Chapter 1 – Introduction


An elaborate discussion on menopause and complaints felt at that time like hot flushes, menorrhagea, leucorrhoea, uterine fibroids etc, along with their homeopathic treatment….


THE CHANGE OF LIFE IN WOMEN and the ILLS AND AILINGS INCIDENT THERETO by J. COMPTON BURNETT, M.D.

It stands in evil repute does the change of life in women; and when a more than usually curious patient enquires of us the nature of this or that, and we reply, “Oh, it is the change of life!” a more or less sufficient reason is thereby supposedly given, and the women is heard resignedly to exclaim, “Ah, I suppose I must except trouble at my time of life!” But why should poor woman except trouble at the change of life? That she does, a a matter of fact, often suffer at and after that time of life is all too evident; but again, Why?

Surely the thing can be accounted for, and measures taken to prevent, cure or palliate said sufferings.

Girls are more forward than boys at a given early age up to the looming of the menses, as any of us can see in our own families; but no sooner does menstruation begin than the superiority of the girl over the boy is at and end. The boy slowly gains upon her and becomes more aggressive, and the girl more retiring..

The explanation of this lies close at hand, -the girl’s digestion and assimilation are so arranged that she shall for some thirty years or so of her life’s course, from puberty to menopause, make blood enough for her own maintenance and activities plus what should or might be needed for gestation and lactation, the menstruation being primarily a means of maintaining her equipoise by throwing overboard at stated times a given not called for blood supply, prepared by the time of each ovulation as a possibly needed food reserve, which throwing overboard of said supercargo does not occur if impregnation of the ovule take place. It is this menstrual arrangement which must be kept in view if we are to understand the change of life and its sequels, and indeed if we are understand women’s diseases at all any period.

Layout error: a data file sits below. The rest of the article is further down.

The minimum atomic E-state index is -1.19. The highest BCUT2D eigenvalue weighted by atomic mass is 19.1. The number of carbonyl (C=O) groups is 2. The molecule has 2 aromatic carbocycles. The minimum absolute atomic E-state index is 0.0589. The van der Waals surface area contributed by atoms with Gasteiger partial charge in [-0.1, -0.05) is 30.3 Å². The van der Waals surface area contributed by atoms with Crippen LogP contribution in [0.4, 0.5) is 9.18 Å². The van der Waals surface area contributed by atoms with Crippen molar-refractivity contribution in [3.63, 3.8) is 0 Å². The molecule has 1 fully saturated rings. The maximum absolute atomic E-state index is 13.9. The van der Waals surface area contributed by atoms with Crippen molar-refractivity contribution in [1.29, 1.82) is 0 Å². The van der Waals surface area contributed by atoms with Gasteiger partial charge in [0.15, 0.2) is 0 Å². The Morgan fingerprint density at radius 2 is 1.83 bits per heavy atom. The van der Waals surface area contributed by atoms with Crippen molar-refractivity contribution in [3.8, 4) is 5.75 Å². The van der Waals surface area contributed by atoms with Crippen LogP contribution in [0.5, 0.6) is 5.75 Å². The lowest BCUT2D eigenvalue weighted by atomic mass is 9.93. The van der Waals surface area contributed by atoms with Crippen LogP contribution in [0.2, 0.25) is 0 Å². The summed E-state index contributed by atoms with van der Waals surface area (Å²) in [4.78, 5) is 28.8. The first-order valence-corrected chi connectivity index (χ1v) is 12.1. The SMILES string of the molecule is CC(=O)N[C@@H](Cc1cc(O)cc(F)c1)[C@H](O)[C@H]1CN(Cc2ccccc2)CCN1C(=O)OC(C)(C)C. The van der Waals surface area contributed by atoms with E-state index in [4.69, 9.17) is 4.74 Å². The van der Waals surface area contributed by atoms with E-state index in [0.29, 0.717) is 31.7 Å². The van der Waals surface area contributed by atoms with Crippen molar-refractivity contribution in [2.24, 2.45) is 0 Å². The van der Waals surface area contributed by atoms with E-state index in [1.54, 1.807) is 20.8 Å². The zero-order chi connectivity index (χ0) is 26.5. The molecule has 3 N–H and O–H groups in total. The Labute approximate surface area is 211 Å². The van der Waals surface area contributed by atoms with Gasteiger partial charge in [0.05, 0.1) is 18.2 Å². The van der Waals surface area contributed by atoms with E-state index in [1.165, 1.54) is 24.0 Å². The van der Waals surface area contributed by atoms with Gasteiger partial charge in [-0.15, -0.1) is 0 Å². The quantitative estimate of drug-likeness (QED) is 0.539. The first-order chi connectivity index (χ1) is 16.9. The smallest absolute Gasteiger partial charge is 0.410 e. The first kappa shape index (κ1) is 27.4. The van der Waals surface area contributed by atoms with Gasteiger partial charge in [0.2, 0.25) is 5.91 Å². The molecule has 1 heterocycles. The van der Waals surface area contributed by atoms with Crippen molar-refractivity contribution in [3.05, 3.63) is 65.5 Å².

The resignation of many women to their various sufferings is to me often absolutely astonishing, and many times have I enquired of my professors, of books, of myself, and finally of old mother Nature, what this change really is. It is not a little instructive to work out clinical problems for one’s self, just as they really are, without the godfathership of schoolmen, who often seem to me to stand between truth and one’s mental vision; we very commonly learn our professor’s teachings only, and never see the things themselves.

Unobscured by Preconceptions

The importance of the change of life in the practice of medical men, notably in those who see much of diseases of women, needs no demonstration. The change of life is very commonly regarded as something positive that, so to speak, attacks the woman’s health, “I suppose it is all the ‘change’,” one hears very constantly.

Now, what is this “change of life” that causes so much misery to so many women?

I am treating a lady for haemorrhoids that bleed furiously here and there, causing alarming symptoms of faintness, so that tonics and stimulants are in constant requisition.

“My family doctor says I must undergo an operation for the piles, or I shall never get well, but I think myself it is all the change.”

I saw a lady yesterday for rheumatoid arthritis and lumbago; she is fifty one years age, and the ends of her finger bones are getting knobby, and the erstwhile elegant little hand, with tapering fingers, is becoming “full of horrid knobs,”…… said she, “I suppose it’s due to the change of life; you know I have turned fifty, and those things have left me.”

And continuing – “And these horrid flushes: my family doctor has given me no end of things for it, and Dr. Jones gave me Lachesis and you gave me Urtica, but nothing has done me the least bit of good.”

James Compton Burnett
James Compton Burnett was born on July 10, 1840 and died April 2, 1901. Dr. Burnett attended medical school in Vienna, Austria in 1865. Alfred Hawkes converted him to homeopathy in 1872 (in Glasgow). In 1876 he took his MD degree.
Burnett was one of the first to speak about vaccination triggering illness. This was discussed in his book, Vaccinosis, published in 1884. He introduced the remedy Bacillinum. He authored twenty books, including the much loved "Fifty Reason for Being a Homeopath." He was the editor of The Homoeopathic World.